Canadian Forest Service Publications

Mapping local effects of forest properties on fire risk across Canada. 2016. Bernier, P.Y.; Gauthier, S.; Jean, P.-O.; Manka, F.; Boulanger, Y.; Beaudoin, A.; Guindon, L. Forests 7: 157.

Year: 2016

Issued by: Laurentian Forestry Centre

Catalog ID: 37124

Language: English

Availability: PDF (request by e-mail)

Available from the Journal's Web site.
DOI: 10.3390/f7080157

† This site may require a fee

Mark record


Fire is a dominant mechanism of forest renewal in most of Canada’s forests and its activity is predicted to increase over the coming decades. Individual fire events have been considered to be non-selective with regards to forest properties, but evidence now suggests otherwise. Our objective was therefore to quantify the effect of forest properties on fire selectivity or avoidance, evaluate the stability of these effects across varying burn rates, and use these results to map local fire risk across the forests of Canada. We used Canada-wide MODIS-based maps of annual fires and of forest properties to identify burned and unburned pixels for the 2002–2011 period and to bin them into classes of forest composition (% conifer and broadleaved deciduous), above-ground tree biomass and stand age. Logistic binomial regressions were then used to quantify fire selectivity by forest properties classes and by zones of homogeneous fire regime (HFR). Results suggest that fire exhibits a strong selectivity for conifer stands, but an even stronger avoidance of broadleaved stands. In terms of age classes, fire also shows a strong avoidance for young (0 to 29 year) stands. The large differences among regional burn rates do not significantly alter the overall preference and avoidance ratings. Finally, we combined these results on relative burn preference with regional burn rates to map local fire risks across Canada.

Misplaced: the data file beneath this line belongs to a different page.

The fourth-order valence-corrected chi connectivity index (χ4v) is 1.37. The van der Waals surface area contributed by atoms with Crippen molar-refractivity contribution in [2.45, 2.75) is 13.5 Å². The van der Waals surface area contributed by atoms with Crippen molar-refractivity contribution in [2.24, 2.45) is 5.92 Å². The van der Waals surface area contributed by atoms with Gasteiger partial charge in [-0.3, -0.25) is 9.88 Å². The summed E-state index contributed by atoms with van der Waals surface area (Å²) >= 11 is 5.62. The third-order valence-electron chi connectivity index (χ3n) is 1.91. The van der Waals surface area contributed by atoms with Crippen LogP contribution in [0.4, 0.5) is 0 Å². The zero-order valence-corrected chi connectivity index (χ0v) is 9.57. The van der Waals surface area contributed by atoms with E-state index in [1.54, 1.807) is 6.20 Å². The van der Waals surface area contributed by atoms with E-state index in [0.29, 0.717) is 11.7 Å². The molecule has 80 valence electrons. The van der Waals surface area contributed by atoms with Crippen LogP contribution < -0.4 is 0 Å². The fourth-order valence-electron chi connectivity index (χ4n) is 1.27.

Plain Language Summary

This study quantifies fire risks based on forest composition. Indeed, fire does not occur randomly in a given area; fire risks are higher in conifer stands and lower in hardwood stands. The study also shows that fire risks increase with the age of the stand. Therefore, fire has a negative feedback effect, i.e. by renewing the forest, fire reduces risk risks.

The purpose of this research was to quantify the effects of forest properties on fire selectivity, to assess how constant this selectivity is in the fire regimes present in Canada, and to map out fire risks by combining regional fire regimes and fire selectivity based on forest characteristics.